FEB 03, 2022 3:30 PM PST

Intense Physical Activity Staves off Pain in Old Age

WRITTEN BY: Annie Lennon

High levels of physical activity at least once a week, such as playing tennis, running, or swimming, may stave off chronic musculoskeletal pain in old age. The corresponding study was published in PLOS ONE by researchers at the University of Portsmouth, UK. 

Around 50.2 million people in the US- 20.5% of the county’s population- suffer from chronic pain. It is also among the most common causes of work absenteeism, accounting for $300 billion of lost productivity each year. 

While physical activity has previously been linked to a reduced risk of musculoskeletal pain complaints, there has been little research on its specific impact on older adults with regard to pain. 

In the present study, researchers examined data from the English Longitudinal Study of Aging, comprising of 5,802 people aged 50. Data included self-reported information on physical activity levels and experience of any bone, joint, or muscle pain. They also collected data on demographic variables including age, physical activity level, BMI, wealth quintile, and gender. 

By the end of the study, 2461 participants reported having frequent musculoskeletal pain ten years after joining the study. 

From analyzing the data, the researchers found that all kinds of physical activity- from light activity such as laundry and vacuuming to moderate activity such as dancing and walking, and more intense activity such as running- were linked to fewer complaints of musculoskeletal pain over the whole study period.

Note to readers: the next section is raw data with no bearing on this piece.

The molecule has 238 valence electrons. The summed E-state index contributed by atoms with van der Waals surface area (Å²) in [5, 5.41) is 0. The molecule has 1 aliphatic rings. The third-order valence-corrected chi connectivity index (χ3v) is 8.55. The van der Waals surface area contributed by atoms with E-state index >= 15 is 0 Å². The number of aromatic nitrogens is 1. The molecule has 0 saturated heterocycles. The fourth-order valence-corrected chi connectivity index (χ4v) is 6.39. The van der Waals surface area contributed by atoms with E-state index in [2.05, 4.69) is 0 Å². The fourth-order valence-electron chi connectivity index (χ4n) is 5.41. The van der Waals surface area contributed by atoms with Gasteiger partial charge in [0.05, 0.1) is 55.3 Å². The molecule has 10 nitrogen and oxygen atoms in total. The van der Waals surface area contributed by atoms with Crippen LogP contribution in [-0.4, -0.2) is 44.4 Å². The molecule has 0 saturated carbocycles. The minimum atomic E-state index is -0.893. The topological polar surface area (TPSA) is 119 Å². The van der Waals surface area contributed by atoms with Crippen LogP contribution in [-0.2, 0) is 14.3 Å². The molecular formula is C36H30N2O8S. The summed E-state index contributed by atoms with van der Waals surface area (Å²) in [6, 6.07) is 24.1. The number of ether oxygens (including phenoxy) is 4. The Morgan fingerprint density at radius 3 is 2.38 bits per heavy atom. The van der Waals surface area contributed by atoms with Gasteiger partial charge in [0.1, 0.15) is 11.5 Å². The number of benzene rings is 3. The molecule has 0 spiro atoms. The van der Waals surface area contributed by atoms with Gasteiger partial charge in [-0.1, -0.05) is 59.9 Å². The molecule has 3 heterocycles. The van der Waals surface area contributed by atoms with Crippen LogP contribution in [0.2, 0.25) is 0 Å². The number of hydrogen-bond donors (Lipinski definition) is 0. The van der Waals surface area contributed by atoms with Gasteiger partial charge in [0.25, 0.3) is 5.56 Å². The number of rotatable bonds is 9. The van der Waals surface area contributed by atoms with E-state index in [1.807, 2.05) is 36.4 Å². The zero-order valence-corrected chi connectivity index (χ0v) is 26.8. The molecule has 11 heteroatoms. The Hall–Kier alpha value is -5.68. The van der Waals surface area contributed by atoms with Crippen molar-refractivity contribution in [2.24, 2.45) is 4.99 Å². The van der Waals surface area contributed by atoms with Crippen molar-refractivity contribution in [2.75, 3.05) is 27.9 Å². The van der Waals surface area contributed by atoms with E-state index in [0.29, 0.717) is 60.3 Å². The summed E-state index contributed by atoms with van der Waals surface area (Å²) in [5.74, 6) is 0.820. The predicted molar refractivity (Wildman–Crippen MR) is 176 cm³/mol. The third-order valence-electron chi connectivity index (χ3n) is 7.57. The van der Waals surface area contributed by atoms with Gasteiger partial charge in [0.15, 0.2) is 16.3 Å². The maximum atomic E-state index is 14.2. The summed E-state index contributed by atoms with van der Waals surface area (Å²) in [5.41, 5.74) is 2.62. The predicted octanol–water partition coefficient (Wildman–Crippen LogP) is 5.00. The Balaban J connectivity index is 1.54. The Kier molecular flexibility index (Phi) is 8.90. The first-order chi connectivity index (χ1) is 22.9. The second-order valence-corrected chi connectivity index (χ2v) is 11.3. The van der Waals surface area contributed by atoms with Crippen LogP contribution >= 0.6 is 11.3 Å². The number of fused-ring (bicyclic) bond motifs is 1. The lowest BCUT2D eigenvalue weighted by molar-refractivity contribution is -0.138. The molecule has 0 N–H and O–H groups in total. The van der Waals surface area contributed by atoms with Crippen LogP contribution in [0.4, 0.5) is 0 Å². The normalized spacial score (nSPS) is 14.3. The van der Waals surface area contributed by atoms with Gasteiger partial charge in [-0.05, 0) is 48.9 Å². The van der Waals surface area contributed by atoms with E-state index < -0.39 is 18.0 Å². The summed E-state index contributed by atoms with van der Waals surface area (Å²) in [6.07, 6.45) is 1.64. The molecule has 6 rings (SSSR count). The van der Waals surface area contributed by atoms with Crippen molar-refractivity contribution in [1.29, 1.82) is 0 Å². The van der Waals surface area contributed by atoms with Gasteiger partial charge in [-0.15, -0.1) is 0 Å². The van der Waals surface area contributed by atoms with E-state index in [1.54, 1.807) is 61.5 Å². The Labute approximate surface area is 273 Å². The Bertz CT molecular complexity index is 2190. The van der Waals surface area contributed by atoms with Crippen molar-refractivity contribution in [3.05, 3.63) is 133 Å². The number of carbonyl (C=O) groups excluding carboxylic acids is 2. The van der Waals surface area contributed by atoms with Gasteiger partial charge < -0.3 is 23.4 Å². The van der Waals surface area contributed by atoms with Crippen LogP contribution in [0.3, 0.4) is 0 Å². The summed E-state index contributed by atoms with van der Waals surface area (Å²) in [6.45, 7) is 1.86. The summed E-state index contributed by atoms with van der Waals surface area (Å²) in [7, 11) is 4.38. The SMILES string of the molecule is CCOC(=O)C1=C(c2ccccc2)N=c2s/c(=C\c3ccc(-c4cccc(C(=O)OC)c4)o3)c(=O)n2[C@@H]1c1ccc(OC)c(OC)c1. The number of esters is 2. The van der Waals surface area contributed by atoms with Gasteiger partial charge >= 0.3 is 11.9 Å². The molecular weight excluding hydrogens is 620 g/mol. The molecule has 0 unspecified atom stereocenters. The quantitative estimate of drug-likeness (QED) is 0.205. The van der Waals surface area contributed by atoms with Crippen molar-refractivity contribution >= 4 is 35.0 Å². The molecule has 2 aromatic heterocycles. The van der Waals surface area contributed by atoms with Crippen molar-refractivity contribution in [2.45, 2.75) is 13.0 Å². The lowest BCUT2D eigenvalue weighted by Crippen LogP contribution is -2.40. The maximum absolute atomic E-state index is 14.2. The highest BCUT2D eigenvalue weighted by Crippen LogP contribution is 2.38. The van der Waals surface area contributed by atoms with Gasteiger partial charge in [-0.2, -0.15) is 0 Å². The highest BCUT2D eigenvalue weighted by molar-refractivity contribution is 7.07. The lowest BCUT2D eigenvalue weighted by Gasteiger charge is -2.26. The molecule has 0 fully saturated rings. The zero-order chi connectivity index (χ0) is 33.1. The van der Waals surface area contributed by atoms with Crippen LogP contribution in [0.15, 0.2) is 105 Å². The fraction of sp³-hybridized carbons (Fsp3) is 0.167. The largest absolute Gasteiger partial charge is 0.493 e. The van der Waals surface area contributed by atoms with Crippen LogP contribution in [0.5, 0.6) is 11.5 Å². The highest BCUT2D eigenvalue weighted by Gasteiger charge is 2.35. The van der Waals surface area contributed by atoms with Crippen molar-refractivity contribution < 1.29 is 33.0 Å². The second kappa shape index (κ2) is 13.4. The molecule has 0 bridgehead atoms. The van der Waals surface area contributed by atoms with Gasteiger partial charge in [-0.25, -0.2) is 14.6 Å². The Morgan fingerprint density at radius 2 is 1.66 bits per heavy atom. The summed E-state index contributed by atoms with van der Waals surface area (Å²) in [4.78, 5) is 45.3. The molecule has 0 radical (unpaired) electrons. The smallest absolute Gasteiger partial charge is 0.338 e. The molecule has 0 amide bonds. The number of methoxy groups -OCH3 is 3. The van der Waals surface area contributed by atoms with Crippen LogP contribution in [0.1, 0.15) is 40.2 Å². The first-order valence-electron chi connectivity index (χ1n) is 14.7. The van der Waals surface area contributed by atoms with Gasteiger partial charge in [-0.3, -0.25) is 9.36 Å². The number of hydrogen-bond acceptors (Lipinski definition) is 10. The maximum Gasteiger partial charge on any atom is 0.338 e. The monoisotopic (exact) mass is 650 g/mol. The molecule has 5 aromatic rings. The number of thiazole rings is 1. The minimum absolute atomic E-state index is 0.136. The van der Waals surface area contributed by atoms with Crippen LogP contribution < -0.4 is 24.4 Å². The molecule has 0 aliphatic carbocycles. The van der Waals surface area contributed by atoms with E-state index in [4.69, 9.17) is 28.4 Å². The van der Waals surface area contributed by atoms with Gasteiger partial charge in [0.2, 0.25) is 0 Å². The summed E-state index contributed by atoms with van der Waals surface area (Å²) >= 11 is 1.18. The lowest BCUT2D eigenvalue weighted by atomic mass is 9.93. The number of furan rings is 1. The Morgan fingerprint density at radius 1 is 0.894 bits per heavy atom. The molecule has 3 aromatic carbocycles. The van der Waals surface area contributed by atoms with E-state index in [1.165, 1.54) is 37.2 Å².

Furthermore, those who were in the three wealthiest quintiles were less likely to suffer from chronic pain. Meanwhile, those who were female, overweight, or obese were more likely to suffer from musculoskeletal pain. 

The researchers next analyzed the influence of physical activity on developing musculoskeletal pain among 3704 participants who were pain-free at the start of the study. Of these people, 1058 reported being frequently troubled by musculoskeletal pain 10 years into the study. 

From this analysis, however, they found that only those who engaged in high levels of physical activity were less likely to develop pain after 10 years. 

“Such activity—any activity—does help people stay well and feel better than not exercising, but mild exercise does not appear to have a long-term effect on the development of chronic pain,” said Dr. Nils Niederstrasser, lead author of the study, “Activity needs to not only be vigorous, it needs to be done at least once a week. A person who cycles, for example, once a month and whose only other activity was light housework would still be classed as sedentary.”

The researchers hope that their findings will encourage the inclusion of regular vigorous physical activity in programs to help people avoid chronic pain. They also hope their results will inspire more efforts to be made to address lower-income groups. 

 

Sources: PLOS ONENeuroscience News

About the Author
University College London
Annie Lennon is a writer whose work also appears in Medical News Today, Psych Central, Psychology Today, and other outlets. When she's not writing, she is COO of Xeurix, an HR startup that assesses jobfit from gamified workplace simulations.
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